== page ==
‘Health insurance may require Rs 20,000-30,000 crore … first phase involves only the public hospitals’
August 15, 2018, 2:00 AM Beginning today, the Narendra Modi government’s health insurance scheme Ayushman Bharat – National Health Protection Mission (AB-NHPM) will be rolled out. Indu Bhushan, CEO of the project, in a conversation with Durgesh Nandan Jha explains the features of the plan and the challenges in getting states on board:
Is there going to be a nationwide rollout of Ayushman Bharat – National Health Protection Mission?
No. At present, we are starting it on a pilot basis in 80-100 districts in Haryana, Uttarakhand and Chhattisgarh, among others. All people whose names appear in the latest socio-economic caste census will be eligible to be covered under AB-NHPM that seeks to provide health coverage of Rs 5 lakh per family per year. In October, the second phase of the project will be launched and gradually it will be expanded to other parts of the country.
Many states, including Maharashtra, which has a BJP chief minister, are yet to join the health insurance programme. What is the government doing to bring them on board?
Of the 36 states and Union territories, 28 are already on board. Maharashtra, Karnataka, Kerala, Tamil Nadu, Punjab, Odisha, Telangana and Delhi aren’t. We are in talks with the authorities concerned to convince them to join this programme so people in their states aren’t bereft of the scheme. I am hopeful they will be convinced. As for Maharashtra, they have financial issues due to farm loan (waiver) and other exigencies, but they will certainly be on board soon.
States like Tamil Nadu already have successful state-run health insurance programmes. Do you think they will be willing to integrate their projects with the Centre’s?
We are providing a coverage of Rs 5 lakh per family which is higher than what most states offer. Tamil Nadu, for example, offers coverage of Rs 2 lakh. We are, therefore, telling the states to join AB-NHPM so people benefit from it. The states have been told they can integrate their existing schemes with the Centre’s using a common logo and name.
Where is the fund to run such a large project? What is your assessment on the approximate amount that Centre and states will have to put together to make AB-NHPM a success?
There is no cap on funding for this project. We will get whatever is needed, the government has said. The initial allocation for this project was about Rs 2,000 crore and we have already asked to make it over Rs 4,000 crore in the supplementary budget. I feel that once the project is running in its full capacity we may require Rs 20,000 crore to Rs 30,000 crore of which 60% has to come from the Centre.
And what about the infrastructure requirement. Do we have enough hospitals on board to provide treatment to people covered under this scheme?
The first phase of the project, being started on pilot basis on August 15, involves only the public hospitals. But we are in the process of identifying and empanelling many private hospitals too for the additional demand. Once the project is running full scale, we believe many new private hospitals will come up to cater to the needs of the patients even in rural parts of the country, because they will now be covered under the insurance scheme; government will pay for their treatment. It will help us make the project a success.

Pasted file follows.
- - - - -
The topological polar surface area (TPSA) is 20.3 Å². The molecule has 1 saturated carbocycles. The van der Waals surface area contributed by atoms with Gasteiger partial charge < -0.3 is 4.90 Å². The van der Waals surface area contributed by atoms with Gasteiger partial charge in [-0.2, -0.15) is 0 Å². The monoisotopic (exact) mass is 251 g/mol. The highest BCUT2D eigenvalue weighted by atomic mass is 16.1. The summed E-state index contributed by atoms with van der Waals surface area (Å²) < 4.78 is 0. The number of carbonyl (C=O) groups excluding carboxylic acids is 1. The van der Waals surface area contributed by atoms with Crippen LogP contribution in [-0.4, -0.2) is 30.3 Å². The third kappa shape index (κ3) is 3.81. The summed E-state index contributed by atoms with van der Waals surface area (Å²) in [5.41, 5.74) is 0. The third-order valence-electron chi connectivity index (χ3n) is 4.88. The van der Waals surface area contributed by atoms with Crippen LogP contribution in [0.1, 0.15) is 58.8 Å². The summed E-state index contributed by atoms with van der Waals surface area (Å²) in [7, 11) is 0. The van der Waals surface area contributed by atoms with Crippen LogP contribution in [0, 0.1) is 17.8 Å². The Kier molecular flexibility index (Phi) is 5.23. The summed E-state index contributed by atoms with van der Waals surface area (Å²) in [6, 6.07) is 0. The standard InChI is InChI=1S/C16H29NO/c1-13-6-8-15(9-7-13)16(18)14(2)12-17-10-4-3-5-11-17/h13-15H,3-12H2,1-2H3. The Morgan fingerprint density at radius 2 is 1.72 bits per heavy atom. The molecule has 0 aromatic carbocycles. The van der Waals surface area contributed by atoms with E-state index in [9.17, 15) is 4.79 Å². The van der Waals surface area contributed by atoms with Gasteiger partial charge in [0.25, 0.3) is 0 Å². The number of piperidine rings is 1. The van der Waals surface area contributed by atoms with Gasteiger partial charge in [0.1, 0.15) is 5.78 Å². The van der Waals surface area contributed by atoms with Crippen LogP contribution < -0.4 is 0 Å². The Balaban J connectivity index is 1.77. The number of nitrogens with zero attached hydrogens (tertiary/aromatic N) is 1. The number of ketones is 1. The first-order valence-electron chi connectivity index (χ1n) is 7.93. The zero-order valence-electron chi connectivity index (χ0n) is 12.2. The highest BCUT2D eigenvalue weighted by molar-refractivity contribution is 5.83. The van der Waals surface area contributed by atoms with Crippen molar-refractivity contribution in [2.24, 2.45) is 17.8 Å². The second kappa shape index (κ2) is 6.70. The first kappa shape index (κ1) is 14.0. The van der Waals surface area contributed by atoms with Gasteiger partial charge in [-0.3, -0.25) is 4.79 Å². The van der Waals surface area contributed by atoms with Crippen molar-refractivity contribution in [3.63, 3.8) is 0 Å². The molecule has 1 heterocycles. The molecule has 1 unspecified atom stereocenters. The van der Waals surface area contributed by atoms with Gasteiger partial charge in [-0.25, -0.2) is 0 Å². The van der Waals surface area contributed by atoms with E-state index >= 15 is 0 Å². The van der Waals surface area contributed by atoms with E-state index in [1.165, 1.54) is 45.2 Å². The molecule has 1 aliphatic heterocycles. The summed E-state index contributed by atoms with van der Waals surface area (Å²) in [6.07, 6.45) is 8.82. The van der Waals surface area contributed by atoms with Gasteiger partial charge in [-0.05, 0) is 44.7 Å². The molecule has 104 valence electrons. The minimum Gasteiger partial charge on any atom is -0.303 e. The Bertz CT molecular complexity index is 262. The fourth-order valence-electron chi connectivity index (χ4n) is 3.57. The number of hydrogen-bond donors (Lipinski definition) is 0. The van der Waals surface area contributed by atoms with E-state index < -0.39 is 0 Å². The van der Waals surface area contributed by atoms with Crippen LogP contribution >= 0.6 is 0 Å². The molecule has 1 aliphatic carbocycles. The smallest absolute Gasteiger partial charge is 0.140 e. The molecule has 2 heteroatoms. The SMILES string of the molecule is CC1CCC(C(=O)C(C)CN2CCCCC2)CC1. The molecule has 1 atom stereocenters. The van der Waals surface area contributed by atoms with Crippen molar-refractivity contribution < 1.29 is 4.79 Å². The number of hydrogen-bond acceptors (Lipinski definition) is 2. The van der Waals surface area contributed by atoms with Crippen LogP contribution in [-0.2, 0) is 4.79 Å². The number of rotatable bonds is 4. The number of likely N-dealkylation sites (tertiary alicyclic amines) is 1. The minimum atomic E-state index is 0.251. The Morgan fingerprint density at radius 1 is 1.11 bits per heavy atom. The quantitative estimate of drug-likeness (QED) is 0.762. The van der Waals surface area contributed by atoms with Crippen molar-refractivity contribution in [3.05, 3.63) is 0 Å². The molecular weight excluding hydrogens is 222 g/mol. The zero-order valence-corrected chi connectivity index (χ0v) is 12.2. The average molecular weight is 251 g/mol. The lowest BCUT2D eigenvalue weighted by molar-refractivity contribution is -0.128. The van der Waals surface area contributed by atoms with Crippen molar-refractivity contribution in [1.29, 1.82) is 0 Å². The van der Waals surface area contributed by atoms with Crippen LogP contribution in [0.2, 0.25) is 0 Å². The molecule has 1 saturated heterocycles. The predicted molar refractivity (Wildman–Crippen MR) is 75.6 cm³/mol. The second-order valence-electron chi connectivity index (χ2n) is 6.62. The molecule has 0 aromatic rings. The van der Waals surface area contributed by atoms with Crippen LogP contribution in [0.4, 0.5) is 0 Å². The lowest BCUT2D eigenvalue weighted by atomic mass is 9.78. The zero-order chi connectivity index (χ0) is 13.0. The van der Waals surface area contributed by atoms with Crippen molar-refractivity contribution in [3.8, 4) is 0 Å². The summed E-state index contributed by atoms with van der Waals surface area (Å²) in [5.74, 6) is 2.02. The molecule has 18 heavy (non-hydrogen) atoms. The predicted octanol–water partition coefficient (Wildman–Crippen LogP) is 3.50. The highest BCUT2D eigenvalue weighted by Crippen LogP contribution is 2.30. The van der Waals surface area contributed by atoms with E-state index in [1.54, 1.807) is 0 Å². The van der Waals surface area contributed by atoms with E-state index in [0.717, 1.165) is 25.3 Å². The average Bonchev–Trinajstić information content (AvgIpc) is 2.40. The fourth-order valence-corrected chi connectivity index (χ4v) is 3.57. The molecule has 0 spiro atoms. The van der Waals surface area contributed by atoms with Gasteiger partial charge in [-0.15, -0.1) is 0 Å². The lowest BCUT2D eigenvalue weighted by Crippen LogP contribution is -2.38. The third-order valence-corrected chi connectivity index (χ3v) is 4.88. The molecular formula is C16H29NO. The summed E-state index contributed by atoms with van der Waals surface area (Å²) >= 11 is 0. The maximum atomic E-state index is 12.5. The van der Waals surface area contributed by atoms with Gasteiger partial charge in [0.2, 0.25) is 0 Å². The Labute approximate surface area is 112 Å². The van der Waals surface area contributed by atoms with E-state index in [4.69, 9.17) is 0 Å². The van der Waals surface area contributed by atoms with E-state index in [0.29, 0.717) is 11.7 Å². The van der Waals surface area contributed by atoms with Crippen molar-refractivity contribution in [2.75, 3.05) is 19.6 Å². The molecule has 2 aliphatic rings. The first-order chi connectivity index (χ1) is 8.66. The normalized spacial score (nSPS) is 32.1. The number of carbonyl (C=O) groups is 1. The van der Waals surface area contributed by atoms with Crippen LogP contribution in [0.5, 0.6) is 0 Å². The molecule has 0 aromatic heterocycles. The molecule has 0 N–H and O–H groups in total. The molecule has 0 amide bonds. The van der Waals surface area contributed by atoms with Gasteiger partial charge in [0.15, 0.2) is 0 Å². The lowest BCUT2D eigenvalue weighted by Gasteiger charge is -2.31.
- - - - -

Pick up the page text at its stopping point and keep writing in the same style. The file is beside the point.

There is a lot of dependence on private hospitals for success of the scheme. But the rates decided by the government for various procedures haven’t really attracted their attention. Indian Medical Association (IMA), too, has demanded increase in package rates.
We have consulted many doctors and owners of hospitals to come up with package rates. They aren’t too little. Also, if states feel they want to increase it by up to 10%, they are free to do so. If that too doesn’t work and there is consensus, we are open to reviewing the rate of such packages. IMA and other key stakeholders are being consulted.
Unnecessary procedures, like caesarean section for child delivery, and fake bills are common frauds that plague existing insurance programmes. Is there any mechanism to check that in AB-NHPM?
Caesarean section, hysterectomy and treatment of mental illnesses cannot be availed in private hospitals under AB-NHPM. This will be available only at public hospitals. To check other frauds, we have a very robust IT system that will monitor and raise an alarm over inconsistencies. It will have triggers to flag instances such as same patient being admitted multiple times and hospitals admitting more patients than their bed capacity.
Will the programme also have any grievance mechanism?
Yes. We are planning to have two toll-free numbers for the state and the Centre respectively where people can complain about any inconsistency or clarification needed with respect to insurance coverage.
DISCLAIMER : Views expressed above are the author’s own.
Durgesh Nandan Jha is The Times of India’s leading health correspondent. He has been writing on this sector for over a decade, focussing mostly on disease. . .
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